Weird Al’s “Word Crimes” and the Hazards of Copyediting
Every profession has its hazards, some more serious than others. Professional drivers know that if they drive too long, they risk falling asleep at the wheel and causing an accident.
Last week, a few examples of the hazards of being a professional copyeditor were on display. I don’t mean there were copyeditors charged with vandalizing public signs. Instead, there were cases of editors missing the forest for the trees and of editors judging harshly without thinking or researching.
Copyeditors are trained to focus on the details: Is that comma necessary here? Does that word mean what you think it means? We’re so used to looking at the details that we sometimes miss the big picture. We look at individual word choices and miss the context the words live in.
One missed context last week was “Weird Al” Yankovic’s new song “Word Crimes.” Copyediting bloggers Dawn McIlvain Stahl and Mark Allen both wrote about it. You can read Grammar Girl’s opinion on her site, Ben Zimmer’s over at Language Log, and Andy Hollandbeck’s at his blog. Check your favorite editor haunts, and I’m sure you’ll find more.
Unarguably, the song’s lyrics are mean and not all the rules are correct. What I think some people miss is that the song is a parody. It helps to be familiar with the original song and video, but even so, Yankovic is known for parodies. As Dan Hirschman pointed out in the comments on Language Log, we don’t think Yankovic is in favor of binge-eating because of his song “Fat”; why do we think he’s in favor of all the rules he sings about in “Word Crimes”? Do we really think he believes language correctors should abuse those they correct?
Do Your Homework
Another hazard we copyeditors are prone to is correcting without thinking or researching. We’re used to correcting what we read so much that we forget to turn the function off. We’re ill-informed when we thought we had the facts. We’re hurtful when we mean to be helpful or humorous. This hazard was sadly on display in an editing forum last week. The person who was harshly criticized responded with grace and professionalism, which is to be commended.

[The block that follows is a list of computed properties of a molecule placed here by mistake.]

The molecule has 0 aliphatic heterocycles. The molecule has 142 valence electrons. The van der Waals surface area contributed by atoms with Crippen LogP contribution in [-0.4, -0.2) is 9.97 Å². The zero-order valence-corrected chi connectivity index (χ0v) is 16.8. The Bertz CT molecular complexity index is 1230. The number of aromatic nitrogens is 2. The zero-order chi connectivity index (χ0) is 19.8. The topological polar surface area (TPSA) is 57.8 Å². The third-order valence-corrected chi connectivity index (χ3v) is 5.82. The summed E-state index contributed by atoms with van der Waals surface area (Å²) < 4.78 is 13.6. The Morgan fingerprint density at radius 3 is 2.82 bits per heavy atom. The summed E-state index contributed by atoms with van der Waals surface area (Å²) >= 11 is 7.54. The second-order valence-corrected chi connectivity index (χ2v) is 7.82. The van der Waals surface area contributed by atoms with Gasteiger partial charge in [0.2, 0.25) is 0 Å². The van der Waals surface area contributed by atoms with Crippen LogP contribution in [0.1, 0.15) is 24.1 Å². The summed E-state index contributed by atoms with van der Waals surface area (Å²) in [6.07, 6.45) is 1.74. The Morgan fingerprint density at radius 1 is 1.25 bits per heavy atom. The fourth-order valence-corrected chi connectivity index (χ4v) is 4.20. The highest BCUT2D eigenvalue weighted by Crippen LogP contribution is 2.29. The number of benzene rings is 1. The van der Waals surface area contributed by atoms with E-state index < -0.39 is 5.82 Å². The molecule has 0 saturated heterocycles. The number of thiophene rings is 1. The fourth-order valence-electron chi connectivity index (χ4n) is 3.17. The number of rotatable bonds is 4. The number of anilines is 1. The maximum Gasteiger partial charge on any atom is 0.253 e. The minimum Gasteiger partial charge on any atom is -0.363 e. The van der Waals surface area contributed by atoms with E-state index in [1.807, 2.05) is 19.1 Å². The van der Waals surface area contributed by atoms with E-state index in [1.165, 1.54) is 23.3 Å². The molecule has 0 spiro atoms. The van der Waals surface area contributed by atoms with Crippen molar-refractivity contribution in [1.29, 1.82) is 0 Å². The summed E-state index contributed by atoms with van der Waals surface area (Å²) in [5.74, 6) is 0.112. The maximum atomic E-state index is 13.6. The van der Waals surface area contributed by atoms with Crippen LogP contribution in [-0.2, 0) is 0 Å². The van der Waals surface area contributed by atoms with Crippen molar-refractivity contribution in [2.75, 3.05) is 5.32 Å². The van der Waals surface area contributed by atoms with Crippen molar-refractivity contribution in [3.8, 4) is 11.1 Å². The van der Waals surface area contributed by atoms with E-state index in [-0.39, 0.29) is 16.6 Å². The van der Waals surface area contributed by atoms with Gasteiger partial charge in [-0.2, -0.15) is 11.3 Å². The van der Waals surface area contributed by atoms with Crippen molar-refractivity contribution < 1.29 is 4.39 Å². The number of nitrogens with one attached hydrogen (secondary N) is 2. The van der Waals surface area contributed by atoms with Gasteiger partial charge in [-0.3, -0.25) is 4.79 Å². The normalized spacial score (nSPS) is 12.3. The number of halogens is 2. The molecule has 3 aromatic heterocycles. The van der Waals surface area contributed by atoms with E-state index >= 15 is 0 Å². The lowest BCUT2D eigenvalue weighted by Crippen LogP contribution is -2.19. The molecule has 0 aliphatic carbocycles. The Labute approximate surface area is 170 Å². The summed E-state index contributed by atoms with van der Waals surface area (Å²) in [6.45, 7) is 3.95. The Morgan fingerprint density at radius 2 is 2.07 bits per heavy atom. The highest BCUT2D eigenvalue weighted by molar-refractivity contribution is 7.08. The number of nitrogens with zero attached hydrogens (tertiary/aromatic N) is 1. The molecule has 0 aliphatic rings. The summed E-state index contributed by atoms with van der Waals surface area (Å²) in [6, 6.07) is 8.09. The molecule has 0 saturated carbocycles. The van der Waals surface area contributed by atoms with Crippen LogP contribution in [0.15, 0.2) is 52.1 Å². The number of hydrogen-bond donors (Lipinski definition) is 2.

In some regards, we’re no different than any other language user. How often are language professionals rankled by opinions of people with no training in the complexities of language? Yet we’re all language users, so we all fall prey to presenting personal preferences without stopping to consider whether what we’re presenting is actually a preference or a rule.
When you disparage a person’s choice of words, you disparage the chooser. You don’t have to like every word. You can say you don’t like the word. But to call the word a nonword or a disgrace of a word without doing any research first is unprofessional. To challenge a person’s word choice with only your personal preference as evidence is unworthy of what editors try to accomplish in their work. We should all know better.
Think Before You Speak
Copyeditors are human. We make mistakes, rush to conclusions, and look for shortcuts, just like everyone else. We intentionally or unintentionally hurt others’ feelings, even our colleagues’. I’ve made my share of mistakes. And, in fact, some of what I observed last week was professional behavior and an openness to others’ ideas—something we should all strive for.
But we have to be aware of the hazards of our business, hazards that might not be as clear as they are in other professions.
Before you react emotionally and pass judgment:
Look it up.
Question your assumptions.
Remember that we’re all fallible.